Simon Craig, an Emergency Physician at Monash Medical Centre, has been recognised for his outstanding clinical work and research, receiving an academic promotion at Monash University.
Adjunct Clinical Professor Craig’s early work focused on emergency medicine education, during which time he completed a Masters in Health Professional Education. However, since moving to a full-time paediatric role, his research has focused on emergency care for children, including work on
oxygen therapy, abdominal pain, asthma, bronchiolitis, critical procedures and fracture management.
Professor Craig said over the last few years, academic paediatric emergency medicine has grown at Monash Health.
“The department has participated in a number of research projects as part of the Paediatric Research in Emergency Departments International Collaborative (PREDICT) Network, including NHMRC-funded studies on high-flow therapy in bronchiolitis and Bell’s palsy in children, and other randomized clinical trials on paediatric status epilepticus and procedural pain management,” he said.
“In developed countries, serious acute illness in children is rare. Most of the ‘big’ questions in acute paediatrics need collaborative, multicentre research, such as the recent PREDICT studies on seizures and bronchiolitis.”
“We are also fortunate to be able to collaborate with similar research networks from all around the world, through the Paediatric Emergency Research Networks (PERN).”
Beyond his clinical and research load, Simon lectures to medical students, supervises medical student BMedSc(Hons) and trainee research projects, and is regularly invited to speak at national and international meetings.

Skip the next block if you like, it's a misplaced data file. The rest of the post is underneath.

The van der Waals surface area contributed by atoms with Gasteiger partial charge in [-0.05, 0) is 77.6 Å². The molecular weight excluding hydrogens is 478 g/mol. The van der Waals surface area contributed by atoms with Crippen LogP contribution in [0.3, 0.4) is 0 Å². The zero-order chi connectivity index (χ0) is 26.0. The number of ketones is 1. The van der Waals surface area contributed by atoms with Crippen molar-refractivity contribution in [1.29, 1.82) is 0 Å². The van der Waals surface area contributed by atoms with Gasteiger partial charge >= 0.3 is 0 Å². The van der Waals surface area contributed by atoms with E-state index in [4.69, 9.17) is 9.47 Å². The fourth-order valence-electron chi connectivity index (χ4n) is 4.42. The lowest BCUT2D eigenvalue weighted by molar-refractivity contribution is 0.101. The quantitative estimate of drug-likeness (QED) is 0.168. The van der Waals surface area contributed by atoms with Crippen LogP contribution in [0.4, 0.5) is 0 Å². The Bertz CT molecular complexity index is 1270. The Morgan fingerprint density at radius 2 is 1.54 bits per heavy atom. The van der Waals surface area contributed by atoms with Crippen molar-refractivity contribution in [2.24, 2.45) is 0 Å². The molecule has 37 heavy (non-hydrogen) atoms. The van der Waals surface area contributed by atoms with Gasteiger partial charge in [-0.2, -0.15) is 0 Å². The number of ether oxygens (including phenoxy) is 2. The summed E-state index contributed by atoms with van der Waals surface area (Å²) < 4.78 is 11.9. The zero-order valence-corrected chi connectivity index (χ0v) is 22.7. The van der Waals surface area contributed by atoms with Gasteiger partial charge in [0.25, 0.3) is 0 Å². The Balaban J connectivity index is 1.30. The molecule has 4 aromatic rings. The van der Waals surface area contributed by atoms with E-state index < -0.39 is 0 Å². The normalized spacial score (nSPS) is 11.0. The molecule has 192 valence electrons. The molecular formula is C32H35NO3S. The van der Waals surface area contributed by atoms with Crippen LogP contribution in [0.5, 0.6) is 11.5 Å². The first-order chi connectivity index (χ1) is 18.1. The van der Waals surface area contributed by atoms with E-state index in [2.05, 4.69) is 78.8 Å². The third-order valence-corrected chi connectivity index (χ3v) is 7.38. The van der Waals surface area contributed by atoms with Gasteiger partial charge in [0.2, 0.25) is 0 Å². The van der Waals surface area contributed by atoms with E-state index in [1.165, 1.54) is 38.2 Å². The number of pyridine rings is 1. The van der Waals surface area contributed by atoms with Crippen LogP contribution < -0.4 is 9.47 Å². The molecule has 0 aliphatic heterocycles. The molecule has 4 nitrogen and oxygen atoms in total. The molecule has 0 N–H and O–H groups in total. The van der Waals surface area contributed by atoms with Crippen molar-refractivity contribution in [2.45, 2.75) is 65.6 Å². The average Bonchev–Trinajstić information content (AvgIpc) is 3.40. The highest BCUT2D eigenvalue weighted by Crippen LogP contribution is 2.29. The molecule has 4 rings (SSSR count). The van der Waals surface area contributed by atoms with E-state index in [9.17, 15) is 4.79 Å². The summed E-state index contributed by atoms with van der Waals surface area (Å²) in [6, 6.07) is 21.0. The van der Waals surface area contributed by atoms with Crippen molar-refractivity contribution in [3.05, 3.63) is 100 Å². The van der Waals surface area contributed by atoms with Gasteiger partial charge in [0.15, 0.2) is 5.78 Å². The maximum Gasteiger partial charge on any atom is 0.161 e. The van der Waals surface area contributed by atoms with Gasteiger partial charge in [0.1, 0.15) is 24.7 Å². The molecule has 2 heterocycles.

He is currently completing work as a senior medical advisor to the Monash Health EMR project, and has other non-clinical roles including vice-chair of the PREDICT network executive, co-chairing the Monash Health Human Ethics Low-Risk Review Panel, and chairing the ACEM Trainee Research Panel.
In 2014, while chair of the paediatric resuscitation committee, Simon wrote the first edition of the Monash Children’s Paediatric Emergency Medication Book. The second edition, co-edited with Nicole Dirnbauer, has sold hundreds of copies across Australia, and been incorporated into the Australian Advanced Paediatric Life Support Course. He was also one of the editors of the recently released 3rd edition of the Textbook of Paediatric Emergency Medicine, which featured a number of authors from Monash Children’s Hospital.
Simon is currently leading an international working group aimed at achieving consensus on outcome measures for trials in acute severe paediatric asthma.
“Being a clinician-researcher has given me the opportunity to meet and work with wonderful people within Monash Health, across Australia, and from many different countries,” Simon said.
“The more we collaborate in high quality research, we not only improve the profile of our department and health service, but we can influence practice – in our own hospital, and across the world.”
“During my time at Monash, I’ve been lucky enough to work with some fantastic academic role models, including Ed Oakley, George Braitberg, Andis Graudins and Diana Egerton-Warburton,” he said.
“It’s also been great to have support from the ED leadership, including Adam West (Director of Paediatric Emergency), Neil Goldie (Emergency Service Director), and previous Directors Pam Rosengarten and Tony Kambourakis, as well as from Monash University’s Professors Peter Ebeling and Eric Morand.”
“I’d like to thank all of my medical and nursing colleagues who have helped out with research within the ED. Despite the busy environment, we have been able to recruit patients, collect data, complete a number of important studies, and help many trainees and students achieve their own research goals.”
“Finally, and most importantly, I’d like to thank my family, who have put up with countless hours of me either being away from home, spending time on teleconferences, taking calls about study recruitment while on holidays, and sitting with a laptop editing, writing, or reading!”
Simon can be followed on twitter: @DrSimonCraig